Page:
Gay Times Reviews IX

Ferry Tales: Drag Act  BBC1

Seven million people travel by ferry across the Irish sea each year – cue the flutes – 'and behind each journey is a tale...' This one involved ex-scaffolder Leo McHale, a Dublin drag artist (not a term I use advisedly) and fellow 'artiste' Derek McCann.

Now the reason these two are together ('just friends' but in a tempestuous relationship) is due – at least in part – to a change in the law that previously forbade homosexual shenanigans. Once being gay was legalised (sic) there followed a flourishing of gay clubs, and drag acts germinated swiftly. Leo and Derek hopped onto the 'humongous' bandwagon as Annie Balls and Penny Bridge: apparently they are a walloping great hit on the Dublin drag scene.

The reason for the Ferry Tale? Oh they were about to unleash themselves (I would say talent, but...) on London – 'drag capital of the world!' – and more specifically the White Hart in Tottenham. 'So we start with It's Raining Men then S Club 7 then Agadoo,' said Derek while I prayed silently to the goddess to spare me. And praise be! The production team came up trumps and provided a montage of the act dubbed with some possibly popular techno music.

Onwards to the ferry, a crossing preceded by a night of crucial drinking: the excursion itself was championed with some lilting flutes and shots of similarly lilting passengers.

Watching them plummet like a lead balloon at the White Hart, I thought them no more than the bastard children of the Divine David, cast out because they were just too 'normal': too indigent and precocious to pull it off. But most ominous of all, 'Leo's ambition is undiminished.' Without a irrepressible script, Annie Balls is sunk and if the goddess is smiling on this reviewer, she'll take Ferry Tales down with her...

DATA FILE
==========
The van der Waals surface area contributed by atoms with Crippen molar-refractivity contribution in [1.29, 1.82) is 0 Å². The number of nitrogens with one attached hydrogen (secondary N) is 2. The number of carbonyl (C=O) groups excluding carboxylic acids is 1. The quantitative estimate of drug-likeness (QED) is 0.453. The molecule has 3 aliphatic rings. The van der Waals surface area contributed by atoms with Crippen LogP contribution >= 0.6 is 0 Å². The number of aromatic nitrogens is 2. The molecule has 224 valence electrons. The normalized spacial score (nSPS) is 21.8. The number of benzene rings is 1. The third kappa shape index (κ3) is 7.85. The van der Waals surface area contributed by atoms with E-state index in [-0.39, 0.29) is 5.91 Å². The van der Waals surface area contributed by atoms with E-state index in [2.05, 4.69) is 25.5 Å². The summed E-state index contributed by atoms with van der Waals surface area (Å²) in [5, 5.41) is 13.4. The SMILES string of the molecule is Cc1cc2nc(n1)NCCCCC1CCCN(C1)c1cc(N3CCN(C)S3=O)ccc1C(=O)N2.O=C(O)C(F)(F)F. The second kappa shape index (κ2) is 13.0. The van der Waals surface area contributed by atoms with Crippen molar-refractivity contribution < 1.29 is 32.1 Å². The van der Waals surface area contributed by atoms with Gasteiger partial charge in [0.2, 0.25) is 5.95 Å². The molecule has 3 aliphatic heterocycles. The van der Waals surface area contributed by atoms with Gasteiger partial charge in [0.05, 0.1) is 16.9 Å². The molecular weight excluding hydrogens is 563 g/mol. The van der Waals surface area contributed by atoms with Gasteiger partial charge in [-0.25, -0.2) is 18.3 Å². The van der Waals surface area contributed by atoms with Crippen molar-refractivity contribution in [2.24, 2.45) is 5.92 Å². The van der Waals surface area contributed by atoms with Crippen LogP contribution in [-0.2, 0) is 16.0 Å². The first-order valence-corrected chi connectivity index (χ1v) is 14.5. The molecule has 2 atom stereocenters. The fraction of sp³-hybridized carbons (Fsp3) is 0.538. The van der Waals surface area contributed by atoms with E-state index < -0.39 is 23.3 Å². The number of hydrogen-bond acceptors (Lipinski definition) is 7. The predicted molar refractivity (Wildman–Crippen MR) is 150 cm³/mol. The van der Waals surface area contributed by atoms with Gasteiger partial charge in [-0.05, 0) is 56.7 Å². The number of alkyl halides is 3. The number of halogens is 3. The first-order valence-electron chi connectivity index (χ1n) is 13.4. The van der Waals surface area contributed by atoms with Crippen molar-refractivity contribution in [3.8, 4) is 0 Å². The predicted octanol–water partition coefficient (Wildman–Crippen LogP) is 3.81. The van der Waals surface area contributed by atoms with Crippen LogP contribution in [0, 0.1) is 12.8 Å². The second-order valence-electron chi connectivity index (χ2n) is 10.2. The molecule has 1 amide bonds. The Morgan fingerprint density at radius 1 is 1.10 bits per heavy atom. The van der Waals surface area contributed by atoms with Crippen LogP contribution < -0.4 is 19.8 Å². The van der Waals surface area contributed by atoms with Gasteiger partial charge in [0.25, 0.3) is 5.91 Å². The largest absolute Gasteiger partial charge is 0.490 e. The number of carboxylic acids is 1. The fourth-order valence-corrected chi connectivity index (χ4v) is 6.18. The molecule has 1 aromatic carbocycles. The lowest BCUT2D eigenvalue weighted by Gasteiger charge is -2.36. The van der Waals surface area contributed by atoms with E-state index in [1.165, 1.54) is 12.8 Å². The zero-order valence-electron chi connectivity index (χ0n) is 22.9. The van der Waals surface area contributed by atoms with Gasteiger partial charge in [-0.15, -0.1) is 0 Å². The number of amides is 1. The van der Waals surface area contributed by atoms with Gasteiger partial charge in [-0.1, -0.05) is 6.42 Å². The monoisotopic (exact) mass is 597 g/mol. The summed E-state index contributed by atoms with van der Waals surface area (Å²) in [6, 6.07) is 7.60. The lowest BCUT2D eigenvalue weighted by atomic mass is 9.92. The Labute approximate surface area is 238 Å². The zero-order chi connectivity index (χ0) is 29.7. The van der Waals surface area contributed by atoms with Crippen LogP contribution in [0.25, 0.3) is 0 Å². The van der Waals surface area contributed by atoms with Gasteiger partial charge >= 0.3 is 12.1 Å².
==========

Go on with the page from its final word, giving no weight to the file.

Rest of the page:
Paddington Green  BBC1

I'm a cynical bitch, I admit it. For example, I believe that the seemingly eternal trend in fly on the wall 'drama' is unequivocally past its sell by date. The first series of Paddington Green was enough for me: it was like raking through the bins on a squalid council estate searching for that elusive crock of televisual gold. I found the whole experience seedy and saddening. A synopsis for this series continued that spurious concept, with a camera trained unceasingly on two gay men, Denny, who was a quasi-professional singer until blinded as the result of a mugging, and his ex-boyfriend Gary, who was gravely injured in the Admiral Duncan bombing.

The main thrust of their story was Denny's 'comeback' for a benefit to raise funds for those mutilated and devastated by that neo-Nazi's bomb. After nine years, his appearance was to premier a tribute song he had written for Gary entitled 'You Went Away'. A rehearsal was shown 'falling apart' as Denny, a can of Red Stripe in his hand, hit a few false notes and complained, 'Bet Diana Ross doesn't have to deal with this...' I'm sure she doesn't, but then a BBC camera crew aren't breathing down her neck. The disquietude was as palpable as the subjects' frowns were visible. 'I'm sure we can get something out of this,' Denny said. 'Yes,' Gary replied. 'A headache...'

My guess is that they never could have known just how far reaching the repercussions of 'Dipteria documenta' could be. Denny was recently attacked by some feeble-minded wanker who said, 'You're that poof off the telly!' before he expressed his own critique by punching one of television's synthetic 'stars'.

Producers obviously cannot be held accountable for every homophobic pillock on the street thinking that he has some god-given 'right' to smash a queer's teeth out. But too many lines are being crossed: producers shove a camera into a life – whether invited or not – and it allows those with a decency level as low as their sloping foreheads to cross the next line. Where, I feel it prudent to ask, will it end? Deaths in the USA after normal mortals appeared on Jenny Jones and The Jerry Springer Show may not be isolated incidents, but may become the standard. Isn't it time to completely reconsider this paltry excuse for entertainment? And, might I suggest, pretty damned quickly?

The Last Of The Blonde Bombshells  BBC1